"I like the old-fashioned type of things," he says. "My son just talked me into an answering machine at home."
He knows his profession evokes nostalgia, "but I would never mention it to a customer because it makes them feel old," he says.
"Sure, it's drifting into the past," he adds of his profession. "More modern things come out all the time. Just like I'm 68 and I'm drifting into the past, too. You've got to realize that. … But as an older person, I still enjoy what I do and I will go as long as I can."
Widespread automation has made Schubert the last full-time civilian lighthouse keeper in America, but he doesn't get real choked up about the fact that he could become the last of his kind.
"When I get out, that will be it," he says matter-of-factly. "They'll make sure it will be completely automated and everything else."
Schubert started out as a buoy tender in 1937, has been a lighthouse keeper since the 1940s, and has worked at the Coney Island station in Sea Gate, Brooklyn, since 1960. There is at least one other lighthouse keeper, in Boston, who is a member of the Coast Guard, the agency that oversees Schubert and the lighthouses.
"When I first started on this, it was all kerosene," he says. "Right now, it's not as much [work] as it used to be, but years ago, it used to take half an hour to light the light up."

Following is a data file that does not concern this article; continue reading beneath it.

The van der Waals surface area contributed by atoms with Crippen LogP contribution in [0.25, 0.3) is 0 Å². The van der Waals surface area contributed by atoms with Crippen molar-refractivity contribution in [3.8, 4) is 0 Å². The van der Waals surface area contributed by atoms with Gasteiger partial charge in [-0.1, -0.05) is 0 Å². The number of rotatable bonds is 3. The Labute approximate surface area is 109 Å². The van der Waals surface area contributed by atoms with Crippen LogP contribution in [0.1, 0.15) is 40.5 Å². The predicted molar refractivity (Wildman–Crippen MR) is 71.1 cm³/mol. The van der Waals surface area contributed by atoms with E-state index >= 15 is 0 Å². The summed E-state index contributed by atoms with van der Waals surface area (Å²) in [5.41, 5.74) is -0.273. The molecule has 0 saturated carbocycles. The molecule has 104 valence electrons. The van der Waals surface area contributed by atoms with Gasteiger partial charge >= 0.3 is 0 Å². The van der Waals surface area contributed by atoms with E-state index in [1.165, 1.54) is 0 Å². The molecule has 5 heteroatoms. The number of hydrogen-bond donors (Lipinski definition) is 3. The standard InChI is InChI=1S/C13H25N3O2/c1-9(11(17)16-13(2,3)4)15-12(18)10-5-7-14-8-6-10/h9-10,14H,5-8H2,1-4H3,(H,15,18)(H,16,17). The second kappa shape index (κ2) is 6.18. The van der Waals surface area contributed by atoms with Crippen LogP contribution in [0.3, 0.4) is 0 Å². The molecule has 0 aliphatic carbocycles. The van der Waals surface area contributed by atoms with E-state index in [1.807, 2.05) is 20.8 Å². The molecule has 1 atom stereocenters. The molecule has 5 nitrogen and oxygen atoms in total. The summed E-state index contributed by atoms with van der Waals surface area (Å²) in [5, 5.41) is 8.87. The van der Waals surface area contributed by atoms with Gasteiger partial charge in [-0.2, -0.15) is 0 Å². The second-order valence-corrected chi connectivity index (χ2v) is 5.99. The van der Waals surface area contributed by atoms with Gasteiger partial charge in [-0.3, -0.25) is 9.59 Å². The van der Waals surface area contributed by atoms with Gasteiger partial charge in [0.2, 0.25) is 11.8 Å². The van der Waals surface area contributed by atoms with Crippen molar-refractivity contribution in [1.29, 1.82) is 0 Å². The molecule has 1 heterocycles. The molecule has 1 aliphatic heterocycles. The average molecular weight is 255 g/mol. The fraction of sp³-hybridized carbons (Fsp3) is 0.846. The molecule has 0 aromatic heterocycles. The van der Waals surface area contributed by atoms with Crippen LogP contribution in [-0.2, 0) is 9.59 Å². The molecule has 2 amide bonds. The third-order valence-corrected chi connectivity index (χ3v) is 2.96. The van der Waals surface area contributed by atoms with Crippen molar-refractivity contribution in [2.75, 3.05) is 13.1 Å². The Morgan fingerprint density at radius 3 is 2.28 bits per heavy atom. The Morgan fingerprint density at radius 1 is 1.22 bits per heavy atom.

He also had to physically and repeatedly wind a giant mechanism resembling a grandfather clock so the kerosene light would rotate in the tower.
These days, the system is electrified, mechanical and electronic, though Schubert still climbs the tower at least once per day to make sure everything is running smoothly, and makes repairs when necessary. A handful of cruise ships have replaced passenger ship traffic out on New York Bay.
Much of Schubert's time — now as always — is taken maintaining the lighthouse and the home next door, where he lives and once raised his family. The maintenance is a bit easier at Coney Island than at his prior posting, New York's Old Orchard Light, which was located well offshore.
"When they got a man to be a lighthouse keeper he had to have good knowledge, a little of everything," Schubert recalls. "If an electric line went out, you couldn't call an electrician. If a pipe went out, you couldn't call a plumber. You had to do it all."
Schubert also guides groups of tourists by appointment.
"School classes, college students, senior citizens and these different clubs," Schubert says. "I usually take them up in the lights, show them the light works."
Somewhat to his surprise — he doesn't see why people are so interested in lighthouses — he has become something of a celebrity in his advanced years.
"I've been on every TV station, every radio station, in all the papers," Schubert says. "In fact, I've been on TV in Italy, Germany."